Perhaps the only true inhabitants of this isolated spot on Earth are the whales, sharks, eels, and rays that dominate the ocean deep… a marine diversity astounding in dimension at the meeting point of five ocean currents. With them, like them, pirates and whalers also felt summoned.
Along the rocky beaches at Punta Espinoza on Fernandina, one of the world’s youngest islands, there is tremendous activity. The shores are visited by different species of marine turtles, swarms of marine iguanas placidly congregate on the lava rocks that contour the shoreline, and sightings of orcas, whales and rays are not uncommon. Everything has concentrated along the very edge of the island, as if attracted by the novelty of its creation, while all that’s found inland appears completely devoid of life. One certainly gets the impression here that the Galápagos are more sea than land, and that Fernandina, in particular, is still in the process of being born.
The 19 islands, and innumerable islets, of the Galápagos rose from the ocean floor some 5 to 8 million years ago, as a continuous geological hive broke out from a bubbling “hotspot”. This phenomenon is known to create openings for boiling magma to hatch volcanoes at whim.
Through this every eruptive process, islands protrude along the ocean’s surface. Tectonic plate movement then relocates the volcanic islands to different locations, leaving the chance for new underwater volcanoes to grow under the hotspot (currently located below Fernandina and Isabela islands) and feel the air’s breeze. Fernandina, the most westerly of the archipelago’s islands, is the most recent of them.
That early sailors believed the Galápagos appeared and disappeared into the ocean seems, then, a premonition of sorts. Of course, they did not witness the volcanic surge of any of the islands – Fernandina, the youngest, has been around for maybe one million years – but perhaps what they did perceive was the presence of other lands that have sunken back into the ocean as a result of the hotspot phenomenon.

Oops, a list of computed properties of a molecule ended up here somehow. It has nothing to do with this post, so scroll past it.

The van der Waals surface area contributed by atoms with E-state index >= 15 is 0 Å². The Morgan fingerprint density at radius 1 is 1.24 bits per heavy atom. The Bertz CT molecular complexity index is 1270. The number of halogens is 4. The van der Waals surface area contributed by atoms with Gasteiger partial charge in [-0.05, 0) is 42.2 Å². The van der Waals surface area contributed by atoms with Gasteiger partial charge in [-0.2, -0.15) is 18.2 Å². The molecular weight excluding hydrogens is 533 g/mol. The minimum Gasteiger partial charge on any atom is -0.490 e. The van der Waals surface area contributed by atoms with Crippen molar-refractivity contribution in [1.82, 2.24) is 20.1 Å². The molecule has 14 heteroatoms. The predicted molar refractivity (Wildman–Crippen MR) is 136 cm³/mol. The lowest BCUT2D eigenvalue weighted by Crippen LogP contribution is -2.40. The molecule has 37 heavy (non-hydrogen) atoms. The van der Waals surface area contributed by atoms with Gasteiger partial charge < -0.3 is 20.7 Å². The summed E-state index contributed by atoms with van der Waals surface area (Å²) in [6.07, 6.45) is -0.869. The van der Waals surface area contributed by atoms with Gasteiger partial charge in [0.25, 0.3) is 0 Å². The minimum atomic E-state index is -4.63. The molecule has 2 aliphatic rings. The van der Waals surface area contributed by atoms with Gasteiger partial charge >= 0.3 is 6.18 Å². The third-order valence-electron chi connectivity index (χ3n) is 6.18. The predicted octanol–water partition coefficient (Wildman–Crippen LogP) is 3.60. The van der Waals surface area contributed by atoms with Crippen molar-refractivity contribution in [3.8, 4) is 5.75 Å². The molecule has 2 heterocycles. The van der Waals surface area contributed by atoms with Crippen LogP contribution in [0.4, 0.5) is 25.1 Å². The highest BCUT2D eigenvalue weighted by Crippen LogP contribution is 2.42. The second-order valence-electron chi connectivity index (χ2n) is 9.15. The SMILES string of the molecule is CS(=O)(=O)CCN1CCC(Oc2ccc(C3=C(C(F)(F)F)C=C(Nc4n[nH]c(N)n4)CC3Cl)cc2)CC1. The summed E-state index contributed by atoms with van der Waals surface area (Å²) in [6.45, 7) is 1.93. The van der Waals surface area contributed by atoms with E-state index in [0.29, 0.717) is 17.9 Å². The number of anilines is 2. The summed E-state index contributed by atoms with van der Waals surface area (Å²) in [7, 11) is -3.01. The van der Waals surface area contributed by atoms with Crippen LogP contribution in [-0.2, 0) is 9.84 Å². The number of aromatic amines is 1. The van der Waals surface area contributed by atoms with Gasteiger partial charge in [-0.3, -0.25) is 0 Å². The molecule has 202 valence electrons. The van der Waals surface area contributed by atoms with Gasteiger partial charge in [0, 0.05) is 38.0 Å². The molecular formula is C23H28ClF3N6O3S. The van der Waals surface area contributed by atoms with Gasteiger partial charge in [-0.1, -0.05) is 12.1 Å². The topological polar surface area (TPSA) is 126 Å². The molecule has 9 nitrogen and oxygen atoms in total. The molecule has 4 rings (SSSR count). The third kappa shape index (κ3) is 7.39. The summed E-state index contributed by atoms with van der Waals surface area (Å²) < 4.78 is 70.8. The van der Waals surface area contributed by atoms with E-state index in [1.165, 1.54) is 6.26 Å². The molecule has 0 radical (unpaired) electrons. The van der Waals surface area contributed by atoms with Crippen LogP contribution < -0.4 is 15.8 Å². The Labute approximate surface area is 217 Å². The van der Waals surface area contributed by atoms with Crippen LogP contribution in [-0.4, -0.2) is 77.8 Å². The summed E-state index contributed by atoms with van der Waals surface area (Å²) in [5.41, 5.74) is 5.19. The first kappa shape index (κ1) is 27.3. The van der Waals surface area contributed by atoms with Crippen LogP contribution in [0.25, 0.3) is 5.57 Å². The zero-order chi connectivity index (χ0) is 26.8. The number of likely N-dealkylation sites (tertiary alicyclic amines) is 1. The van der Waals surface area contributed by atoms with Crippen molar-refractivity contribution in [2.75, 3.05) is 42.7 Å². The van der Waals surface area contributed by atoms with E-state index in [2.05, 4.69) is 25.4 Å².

The Galápagos is more sea than land. And land is perhaps only a most convincing mirage that both plants and animals – and since the 1800s human beings, too – have made it a point to believe in.
The fact that cold and warm ocean currents come together at the Galápagos Islands is one of the main reasons for their spectacular marine diversity. The Galápagos Marine Reserve, created only in 1986 and recently awarded UNESCO Natural Heritage status, is the third largest in the world.
Five ocean currents (the Panama Flow, the North Equatorial Countercurrent, the South Equatorial Current, the Cromwell Countercurrent and the Humboldt Current) converge at the Galápagos; they drive weather patterns and affect the lives and reproductive cycles of animal species throughout the archipelago, while creating distinct environmental settings, such as the nutrientrich upwelling along the western islands that lures fascinating marine wildlife from every corner of the Pacific Ocean.
Of Plates and Volcanoes
The Nazca Plate on which the Galápagos archipelago stands, pushes and shoves against the Cocos and Pacific Plates and moves these unique islands towards the South American continent at a rate (call it ‘island speed’ if you will) of about 7 cm (2.756 inches) every year.
On the night of April 10th, 2009, Volcán La Cumbre on Fernandina Island came into activity, the most recent eruption since 2007, making Fernandina amongst the most active volcanoes in the world. Beaming orange-red lava burns everything in its path, all the way into the ocean, where marine wildlife and vegetation also feels the heat of the Earth’s core.
Keep reading “Land, Ho!”